Karnataka outperforms Tamil Nadu in renewable energy

Solar power developers in Karnataka

Karnataka has outperformed Tamil Nadu in renewable energy expansion, according to a new report from the Institute for Energy Economics and Financial Analysis (IEEFA).

Renewable energy capacity in Karnataka reached 12.3 GW, surpassing Tamil Nadu by 1.7 GW. Karnataka’s renewable energy capacity exceeds its coal power capacity by 2.5 GW, said IEEFA.

Karnataka has added 4 GW of solar capacity during the last financial year to reach the solar capacity of 5 GW, wind capacity of 4.7 GW, and a small hydro, biomass and Heat & Power cogeneration portfolio of 2.6 GW.

Tamil Nadu until this year was the frontrunner in the race to renewables and still leads in wind energy capacity. On the other hand, Karnataka has expanded its solar capacity by adopting industry friendly policies.

“It’s good to see a healthy competition between the two progressive states, but both could do much more in tapping its wind potential,” said Tim Buckley, director of Energy Finance Studies, Australasia, IEEFA.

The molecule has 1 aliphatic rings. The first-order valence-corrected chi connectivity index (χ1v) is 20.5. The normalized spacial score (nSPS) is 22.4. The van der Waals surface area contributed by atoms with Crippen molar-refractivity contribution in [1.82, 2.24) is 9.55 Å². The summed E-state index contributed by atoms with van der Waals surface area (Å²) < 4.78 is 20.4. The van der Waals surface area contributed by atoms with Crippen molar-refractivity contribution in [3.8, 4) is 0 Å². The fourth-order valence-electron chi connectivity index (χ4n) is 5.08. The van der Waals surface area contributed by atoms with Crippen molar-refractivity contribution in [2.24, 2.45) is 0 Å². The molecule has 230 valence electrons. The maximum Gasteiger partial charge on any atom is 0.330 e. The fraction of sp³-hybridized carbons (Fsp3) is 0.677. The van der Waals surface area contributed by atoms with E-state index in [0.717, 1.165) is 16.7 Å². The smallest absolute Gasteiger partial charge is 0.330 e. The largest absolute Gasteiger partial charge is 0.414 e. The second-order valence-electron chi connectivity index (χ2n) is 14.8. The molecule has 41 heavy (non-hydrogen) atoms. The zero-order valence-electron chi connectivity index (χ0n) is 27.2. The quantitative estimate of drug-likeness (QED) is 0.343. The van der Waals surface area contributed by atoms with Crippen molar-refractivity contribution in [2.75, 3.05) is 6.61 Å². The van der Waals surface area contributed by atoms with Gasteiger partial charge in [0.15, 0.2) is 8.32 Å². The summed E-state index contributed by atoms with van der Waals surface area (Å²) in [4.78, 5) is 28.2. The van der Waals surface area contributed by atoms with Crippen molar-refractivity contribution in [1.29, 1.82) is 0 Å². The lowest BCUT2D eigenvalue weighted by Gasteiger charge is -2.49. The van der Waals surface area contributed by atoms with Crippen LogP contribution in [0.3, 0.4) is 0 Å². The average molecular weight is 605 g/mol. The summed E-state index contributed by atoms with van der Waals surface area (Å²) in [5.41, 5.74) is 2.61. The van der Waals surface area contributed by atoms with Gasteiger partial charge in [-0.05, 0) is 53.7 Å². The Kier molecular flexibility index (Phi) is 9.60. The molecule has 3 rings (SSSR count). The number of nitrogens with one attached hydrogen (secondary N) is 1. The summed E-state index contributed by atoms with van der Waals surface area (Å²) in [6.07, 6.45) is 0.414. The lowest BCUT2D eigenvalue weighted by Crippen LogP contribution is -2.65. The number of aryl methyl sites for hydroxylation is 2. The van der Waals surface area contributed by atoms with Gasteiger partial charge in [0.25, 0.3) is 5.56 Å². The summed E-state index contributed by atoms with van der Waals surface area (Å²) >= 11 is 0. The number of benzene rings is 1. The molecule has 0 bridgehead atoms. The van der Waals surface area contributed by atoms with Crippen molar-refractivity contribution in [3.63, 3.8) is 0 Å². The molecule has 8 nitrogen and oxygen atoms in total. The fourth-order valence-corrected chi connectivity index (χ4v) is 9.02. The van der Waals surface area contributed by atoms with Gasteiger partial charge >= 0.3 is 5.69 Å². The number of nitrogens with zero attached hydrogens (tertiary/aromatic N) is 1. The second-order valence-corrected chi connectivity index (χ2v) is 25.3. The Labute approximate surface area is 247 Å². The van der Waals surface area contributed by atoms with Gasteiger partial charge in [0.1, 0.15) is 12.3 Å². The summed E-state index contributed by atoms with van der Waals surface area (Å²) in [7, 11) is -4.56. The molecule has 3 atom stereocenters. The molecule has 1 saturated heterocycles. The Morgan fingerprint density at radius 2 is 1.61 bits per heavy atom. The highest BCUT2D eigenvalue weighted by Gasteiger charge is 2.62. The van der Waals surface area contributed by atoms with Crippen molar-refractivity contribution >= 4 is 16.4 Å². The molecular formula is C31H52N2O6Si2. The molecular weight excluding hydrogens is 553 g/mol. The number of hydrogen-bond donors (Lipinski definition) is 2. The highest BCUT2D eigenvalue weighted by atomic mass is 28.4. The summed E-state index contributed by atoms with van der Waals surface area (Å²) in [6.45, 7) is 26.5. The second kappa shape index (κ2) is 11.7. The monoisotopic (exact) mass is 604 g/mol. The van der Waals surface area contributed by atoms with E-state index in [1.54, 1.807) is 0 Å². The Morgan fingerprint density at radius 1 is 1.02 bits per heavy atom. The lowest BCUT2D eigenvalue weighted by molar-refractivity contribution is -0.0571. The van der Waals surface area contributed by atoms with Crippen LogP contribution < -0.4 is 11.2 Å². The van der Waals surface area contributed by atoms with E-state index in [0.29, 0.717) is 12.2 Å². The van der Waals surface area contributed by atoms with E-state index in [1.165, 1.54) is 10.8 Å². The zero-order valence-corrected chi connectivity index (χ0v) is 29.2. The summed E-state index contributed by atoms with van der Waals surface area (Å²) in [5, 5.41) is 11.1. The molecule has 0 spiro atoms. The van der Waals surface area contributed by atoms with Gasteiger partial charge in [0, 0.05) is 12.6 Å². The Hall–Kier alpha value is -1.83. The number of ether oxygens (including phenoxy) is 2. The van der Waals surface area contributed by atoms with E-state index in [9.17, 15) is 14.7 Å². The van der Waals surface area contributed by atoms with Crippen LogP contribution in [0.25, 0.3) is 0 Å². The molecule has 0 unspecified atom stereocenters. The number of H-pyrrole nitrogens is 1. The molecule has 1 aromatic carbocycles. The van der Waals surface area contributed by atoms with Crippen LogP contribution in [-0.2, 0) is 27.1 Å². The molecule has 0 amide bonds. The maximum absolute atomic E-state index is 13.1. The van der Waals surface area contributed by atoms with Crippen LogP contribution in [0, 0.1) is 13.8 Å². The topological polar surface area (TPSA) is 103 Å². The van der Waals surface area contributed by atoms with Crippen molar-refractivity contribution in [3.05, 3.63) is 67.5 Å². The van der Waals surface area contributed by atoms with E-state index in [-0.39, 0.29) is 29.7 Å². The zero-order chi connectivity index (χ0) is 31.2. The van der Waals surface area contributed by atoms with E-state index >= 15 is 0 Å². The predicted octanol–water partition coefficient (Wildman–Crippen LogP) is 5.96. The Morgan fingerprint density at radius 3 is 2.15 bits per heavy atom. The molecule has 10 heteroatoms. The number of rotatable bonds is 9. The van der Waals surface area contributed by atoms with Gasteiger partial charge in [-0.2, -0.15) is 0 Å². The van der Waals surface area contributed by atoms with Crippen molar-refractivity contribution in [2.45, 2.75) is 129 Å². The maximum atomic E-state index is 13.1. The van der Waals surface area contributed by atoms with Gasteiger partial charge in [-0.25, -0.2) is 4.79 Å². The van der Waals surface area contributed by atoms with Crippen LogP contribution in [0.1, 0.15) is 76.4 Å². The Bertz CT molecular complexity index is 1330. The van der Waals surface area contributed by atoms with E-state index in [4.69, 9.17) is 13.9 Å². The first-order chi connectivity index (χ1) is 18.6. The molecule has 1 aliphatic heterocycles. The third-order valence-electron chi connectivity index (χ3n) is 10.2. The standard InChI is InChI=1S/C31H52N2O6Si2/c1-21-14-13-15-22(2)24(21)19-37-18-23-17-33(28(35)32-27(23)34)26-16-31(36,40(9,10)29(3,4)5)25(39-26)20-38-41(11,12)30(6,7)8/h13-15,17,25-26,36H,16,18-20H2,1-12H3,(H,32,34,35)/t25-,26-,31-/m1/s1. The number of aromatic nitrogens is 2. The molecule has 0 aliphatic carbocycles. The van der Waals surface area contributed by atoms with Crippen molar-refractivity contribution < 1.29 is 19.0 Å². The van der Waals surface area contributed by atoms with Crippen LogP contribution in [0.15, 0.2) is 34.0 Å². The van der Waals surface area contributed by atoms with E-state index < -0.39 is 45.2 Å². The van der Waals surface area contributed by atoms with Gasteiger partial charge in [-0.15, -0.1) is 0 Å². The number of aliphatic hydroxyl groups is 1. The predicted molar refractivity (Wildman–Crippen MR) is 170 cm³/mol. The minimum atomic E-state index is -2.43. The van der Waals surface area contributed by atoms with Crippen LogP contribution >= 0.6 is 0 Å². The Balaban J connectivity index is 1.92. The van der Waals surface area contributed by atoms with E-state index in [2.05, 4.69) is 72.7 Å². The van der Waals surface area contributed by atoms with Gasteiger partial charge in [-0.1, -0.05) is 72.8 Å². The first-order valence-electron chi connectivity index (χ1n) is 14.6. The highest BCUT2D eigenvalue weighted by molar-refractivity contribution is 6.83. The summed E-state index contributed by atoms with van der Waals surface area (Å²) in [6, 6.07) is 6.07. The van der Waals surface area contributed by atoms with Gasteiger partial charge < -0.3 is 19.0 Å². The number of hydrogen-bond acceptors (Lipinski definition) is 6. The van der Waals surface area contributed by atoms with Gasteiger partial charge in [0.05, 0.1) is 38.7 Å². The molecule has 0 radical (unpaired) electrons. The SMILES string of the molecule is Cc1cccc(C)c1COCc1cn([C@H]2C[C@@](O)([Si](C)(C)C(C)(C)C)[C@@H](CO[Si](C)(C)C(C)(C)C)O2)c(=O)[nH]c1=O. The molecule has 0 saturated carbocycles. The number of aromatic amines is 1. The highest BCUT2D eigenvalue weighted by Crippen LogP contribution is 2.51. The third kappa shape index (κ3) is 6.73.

Wind power developers in KarnatakaThe coal power plants in Karnataka operate at an unviable capacity factor of 35 percent. IEEFA estimates two projects in the planning phase are unlikely to materialize near term given the current uncertainties around fuel supply cost and agreements, low utilization factors, and increased stranded assets.

“Karnataka does not need any new coal-fired capacity, possibly except replacing the 1.7 GW Raichur Thermal Power Plant that should be retired by 2022 as guided by the National Electricity Draft 2018,” co-author Kashish Shah added.

IEEFA estimates that the state imported about 7 TWh of electricity in 2017-18. Karnataka would need a net electricity production expansion of 49 TWh by 2027-28 to meet strongly growing electricity demand and to become a net zero electricity importer.

IEEFA’s forecast for the coming decade is for the addition of 4.5 GW of solar capacity by 2027-28. Combined with 1.4 GW of rooftop solar, some 33 percent of incremental electricity demand could be met by solar alone.

Application of retrospective charges and lack of transmission network infrastructure are the threat to the accelerated investment and grid integration of new renewable power.